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Virtual Connections Have Never Been More Popular

As people shelter in place, more are using smart devices to reach loved ones


Part of the The Coronavirus Outbreak: What You Need to Know Special Report

Rich and Kirsten Meneghello and their daughter Lucy have dinner with Rich’s mom Margaret “Marge” Meneghello, 75, every Sunday, trading off between gathering at their house in southwest Portland, Ore., and Marge’s apartment a few miles away.

But they’ve been hunkered down in their respective residences since mid-March because of the COVID-19 pandemic. So, they had to figure out a different way to commune. Now they have a standing Zoom call every night at 7 p.m; Zoom is a popular videoconference service.

Some nights they talk for a few minutes. Other nights they dial into Zoom to play Yahtzee, using separate sets of dice and adjusting their laptops so the built-in webcams show what they rolled.

“I’ve been using Zoom for work for a while, so for me it was a natural suggestion,” Kirsten Meneghello said. “It’s been lovely. Video is so much more valuable than the phone. You can see the person’s energy and mood.”

As people practice physical distancing in the wake of the pandemic, connecting virtually has become the next best thing to being there for staying in touch with older family members, whether they’re a few miles away or across the country.

“It’s been a lifesaver on both ends during this quarantine,” Elizabeth Vowles said. “She loves being able to see us and  interact with us.”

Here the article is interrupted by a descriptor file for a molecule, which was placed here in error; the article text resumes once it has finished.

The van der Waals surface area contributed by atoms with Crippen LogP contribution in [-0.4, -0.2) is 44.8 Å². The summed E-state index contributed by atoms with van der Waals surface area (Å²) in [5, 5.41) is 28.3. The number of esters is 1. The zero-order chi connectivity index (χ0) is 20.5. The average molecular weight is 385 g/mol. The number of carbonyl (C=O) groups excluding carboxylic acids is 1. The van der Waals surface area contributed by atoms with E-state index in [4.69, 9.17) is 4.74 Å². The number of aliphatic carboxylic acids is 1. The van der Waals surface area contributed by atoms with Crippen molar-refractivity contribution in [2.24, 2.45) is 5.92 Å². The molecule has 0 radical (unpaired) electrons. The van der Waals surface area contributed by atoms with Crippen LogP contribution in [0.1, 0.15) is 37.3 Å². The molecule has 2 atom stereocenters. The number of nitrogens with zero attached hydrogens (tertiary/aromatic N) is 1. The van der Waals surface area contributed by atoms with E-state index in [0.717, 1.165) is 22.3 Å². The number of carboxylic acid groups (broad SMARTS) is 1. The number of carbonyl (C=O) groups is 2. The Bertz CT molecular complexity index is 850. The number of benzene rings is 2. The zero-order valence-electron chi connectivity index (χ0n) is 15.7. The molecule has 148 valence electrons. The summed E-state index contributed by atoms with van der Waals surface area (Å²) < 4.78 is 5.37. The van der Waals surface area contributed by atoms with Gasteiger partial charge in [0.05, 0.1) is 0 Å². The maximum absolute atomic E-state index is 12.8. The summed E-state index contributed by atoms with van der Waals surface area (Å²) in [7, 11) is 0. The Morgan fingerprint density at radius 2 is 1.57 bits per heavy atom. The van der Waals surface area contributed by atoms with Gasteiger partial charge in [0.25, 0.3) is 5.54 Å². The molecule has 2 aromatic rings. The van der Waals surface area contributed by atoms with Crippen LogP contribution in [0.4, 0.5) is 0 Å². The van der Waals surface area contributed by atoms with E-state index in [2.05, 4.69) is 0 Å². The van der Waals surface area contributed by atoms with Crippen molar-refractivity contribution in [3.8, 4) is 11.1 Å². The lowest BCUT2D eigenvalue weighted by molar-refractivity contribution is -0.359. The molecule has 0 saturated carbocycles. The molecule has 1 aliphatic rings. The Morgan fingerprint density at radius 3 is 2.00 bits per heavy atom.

Video-calling services, connected tablets, smart-home assistants and other online devices have become lifelines for older people whose regular routines have been disrupted and for whom social isolation can lead to physical and mental health problems.

“The virus has been a way to prove that connecting virtually can decrease social isolation,” said Liz Hamburg, founder of Candoo Tech, a company that provides tech support to older adults. “It has been a testing ground to prove that this can be done.”

Activating the ‘Granny Cam’

Some families were connected long before the outbreak, of course. Last year, Marian Dolan was stuck in the Philippines for a month after her mom was hospitalized unexpectedly while the two women were there to visit family. Her mom, Luz Reyes, 81, recovered, but needs kidney dialysis three times a week.

Dolan set up in her parents’ house in San Francisco a connected video camera she got at Costco for $69 that she calls “the granny cam”  — to keep an electronic eye on them from her own home in Portland, 600 miles away. A mobile app connected to the device streams real-time video to Dolan’s phone.

Since the outbreak, she checks in on her mom and dad, Vicente Reyes, 83, every day. “Sometimes in the middle of the night, I look at it to make sure they’re okay,” Dolan said.

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The camera’s audio channel lets her pop in to talk instead of calling on the phone, which her folks find more intrusive. “When I call, they want to get off the phone because they’re in the middle of a Filipino soap opera,” Dolan said.

When Brett and Elizabeth Vowles moved his 86-year-old mother into an assisted living apartment in the Seattle area last year, Brett set her up with an Amazon smart-home device with a small screen and an Alexa digital assistant so they could make video calls.

The virus outbreak has hit Seattle especially hard — 2,580 cases and 132 deaths as of March 25 — and people have been sheltering in place there longer than almost anywhere else in the country. “It’s[the video calling] been a lifesaver on both ends through this quarantine,” Elizabeth Vowles said. “She loves being able to see us and interact with us.”

Getting Tech Support